My son tells me that students in med school are taught that doctors are notoriously bad at predicting when patients will die unless death is imminent. In 2001, the FDA approved a drug called Gleevec that resulted in "converting a fatal cancer into a manageable chronic condition." If you expect a short retirement but experience a long one, you may well regret having claimed Social Security benefits early.

Delaying Social Security benefits is like saving some acorns for a long winter.
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Lastly, if you're someone who fears that your Social Security benefits will one day be taken away and that fear causes you significant distress, I think you should claim early. As I wrote in What Makes Us Happy, the ultimate goal of a retirement plan is to make you feel safe and secure. If the fear of losing your benefits before you claim them outweighs your fear of lower income in your nineties, claim early.

These are a few examples of retirees who might not want to delay claiming Social Security retirement benefits. I don't believe the list is exhaustive, only that it shows that delaying claiming isn't always the right choice for everyone, but again, hardly any retirement strategy is.

All things considered, I still believe that most retirees should delay claiming Social Security benefits for as long as they are comfortable doing so. Delaying claiming is simply transferring some income from early in retirement until late in retirement for the benefit of those of us who do enjoy a very long life. It is the cheapest longevity insurance you can buy.

Delaying claiming your benefits isn't unlike a squirrel eating some acorns in the fall and hiding some for a long winter. You have to strike a balance between how much you eat today and how much you will have to eat if the winter is exceptionally long.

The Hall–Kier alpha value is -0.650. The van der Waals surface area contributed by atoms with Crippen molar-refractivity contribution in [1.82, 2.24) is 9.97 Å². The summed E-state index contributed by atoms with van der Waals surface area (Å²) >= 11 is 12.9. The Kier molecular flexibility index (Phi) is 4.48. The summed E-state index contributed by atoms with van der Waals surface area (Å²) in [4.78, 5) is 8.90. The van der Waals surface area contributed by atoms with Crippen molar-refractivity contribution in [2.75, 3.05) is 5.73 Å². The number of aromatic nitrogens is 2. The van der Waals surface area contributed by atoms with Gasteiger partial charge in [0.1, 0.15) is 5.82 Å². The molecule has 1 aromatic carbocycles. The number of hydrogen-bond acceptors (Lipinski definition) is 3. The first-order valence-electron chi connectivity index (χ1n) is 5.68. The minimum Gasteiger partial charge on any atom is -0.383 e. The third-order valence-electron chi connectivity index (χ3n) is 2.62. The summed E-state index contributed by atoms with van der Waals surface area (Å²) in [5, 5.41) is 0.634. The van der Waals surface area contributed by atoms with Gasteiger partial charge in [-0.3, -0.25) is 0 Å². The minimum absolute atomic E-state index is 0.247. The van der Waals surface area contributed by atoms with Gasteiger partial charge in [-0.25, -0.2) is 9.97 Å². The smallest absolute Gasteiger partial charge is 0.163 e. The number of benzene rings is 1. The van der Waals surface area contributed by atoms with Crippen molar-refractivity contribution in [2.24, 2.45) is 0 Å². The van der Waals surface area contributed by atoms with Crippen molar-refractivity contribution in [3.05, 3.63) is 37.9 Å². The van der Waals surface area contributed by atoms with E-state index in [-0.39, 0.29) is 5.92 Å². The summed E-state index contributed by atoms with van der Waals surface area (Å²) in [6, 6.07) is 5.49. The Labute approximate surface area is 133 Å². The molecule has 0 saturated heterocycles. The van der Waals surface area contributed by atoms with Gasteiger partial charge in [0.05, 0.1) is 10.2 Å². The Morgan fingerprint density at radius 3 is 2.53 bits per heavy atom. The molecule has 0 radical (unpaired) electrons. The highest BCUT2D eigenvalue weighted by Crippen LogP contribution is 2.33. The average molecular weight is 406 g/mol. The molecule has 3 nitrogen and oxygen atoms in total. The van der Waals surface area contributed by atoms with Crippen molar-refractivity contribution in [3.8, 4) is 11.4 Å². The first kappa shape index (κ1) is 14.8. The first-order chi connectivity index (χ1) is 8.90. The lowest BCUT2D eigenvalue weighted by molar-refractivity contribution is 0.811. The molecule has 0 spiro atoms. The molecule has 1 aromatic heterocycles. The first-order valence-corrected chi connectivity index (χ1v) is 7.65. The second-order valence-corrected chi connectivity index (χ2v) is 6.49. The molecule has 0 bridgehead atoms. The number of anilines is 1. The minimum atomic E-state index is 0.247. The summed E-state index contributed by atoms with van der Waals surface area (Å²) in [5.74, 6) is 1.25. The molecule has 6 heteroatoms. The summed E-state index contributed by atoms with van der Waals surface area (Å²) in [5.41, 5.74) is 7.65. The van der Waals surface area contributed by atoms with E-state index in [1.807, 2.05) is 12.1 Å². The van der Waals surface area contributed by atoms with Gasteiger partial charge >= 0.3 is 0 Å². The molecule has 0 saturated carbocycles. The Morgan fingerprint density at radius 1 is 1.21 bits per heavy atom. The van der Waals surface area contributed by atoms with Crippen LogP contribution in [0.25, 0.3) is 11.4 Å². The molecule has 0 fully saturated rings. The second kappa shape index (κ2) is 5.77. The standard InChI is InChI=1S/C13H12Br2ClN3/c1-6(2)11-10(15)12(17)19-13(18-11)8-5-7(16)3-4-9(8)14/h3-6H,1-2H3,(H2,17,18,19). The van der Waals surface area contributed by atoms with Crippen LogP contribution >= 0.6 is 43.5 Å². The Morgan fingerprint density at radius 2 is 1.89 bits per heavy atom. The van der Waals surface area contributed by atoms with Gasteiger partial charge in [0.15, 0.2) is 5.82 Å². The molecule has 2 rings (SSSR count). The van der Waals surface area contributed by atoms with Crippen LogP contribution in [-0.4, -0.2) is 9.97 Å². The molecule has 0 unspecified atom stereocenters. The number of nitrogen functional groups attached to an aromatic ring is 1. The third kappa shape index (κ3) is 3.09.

Unless you've saved $10 million dollars, of course, in which case you can eat whatever you want whenever you feel like it.


Boomer Income Ideas

Full Retirement Age,

Gleevec and CML.

Social Security Made Simple, Mike Piper.


  1. "I've had readers ask if they can retire at age 50 with a million dollars. (They can't.)" - I retired at 48 with just under a million - and right at the top of the markets in 2000.
    Seventeen years later and still going strong - and happy that I didn't wait.

  2. Ha! Congrats! I have a brother-in-law who retired in Ecuador in his fifties with nothing saved. Lives on Social Security benefits. So, it can be done. . .

    But I wouldn't.

    Thanks for commenting!

  3. good article. One reason for the higher earner to delay even if he/she has a nice pension is that often the pension is reduced by 1/2 when he/she dies. By delaying SS till age 70 that provides the surviving spouse with higher income added to a lower pension.

  4. We will be turning 70 in about 2013, so we have a ways to go before needing to make actual decisions on Social Security, but it is never too early to plan......

    The conventional wisdom is that politicians will not act to cut Social Security but the current rush to pass the AHCA with large cuts in benefits to fund a tax cut for the wealthy makes it clear that there is a political push to dismantle major safety net components, so I think the political risk is very real. Our current planning assumes what I think is a reasonable worst case where the Trust Fund is allowed to go to zero with no additional funding so that the benefits are reduced about 21% across the board.

    In this scenario, we would still delay my benefits until 70 but potentially start claiming my spouses benefits at retirement, possibly several years before FRA. We will re-evaluate the political risk in a few years closer to retirement.

    1. I assume you meant 2023. Your approach sounds reasonable to me but a few points:

      No source of retirement income is risk-free, including Social Security benefits.

      Assuming benefits may be reduced is a sound conservative estimate. (I think it unlikely they will go away, but it is purely a political issue since there are numerous ways to fix the problem financially.)

      Most households can't get by without Social Security retirement benefits and avoid poverty. That's what it's meant to do. They won't be able to maintain their standard of living with 100% of benefits so assuming say, 80% of benefits, won't make the plan work.

      The trust fund is simply a place to store a surplus. Social Security is primarily "pay-as-you-go."

      Appreciate your thoughts!

    2. I meant to write 2030, not 2013 so basically a dozen years.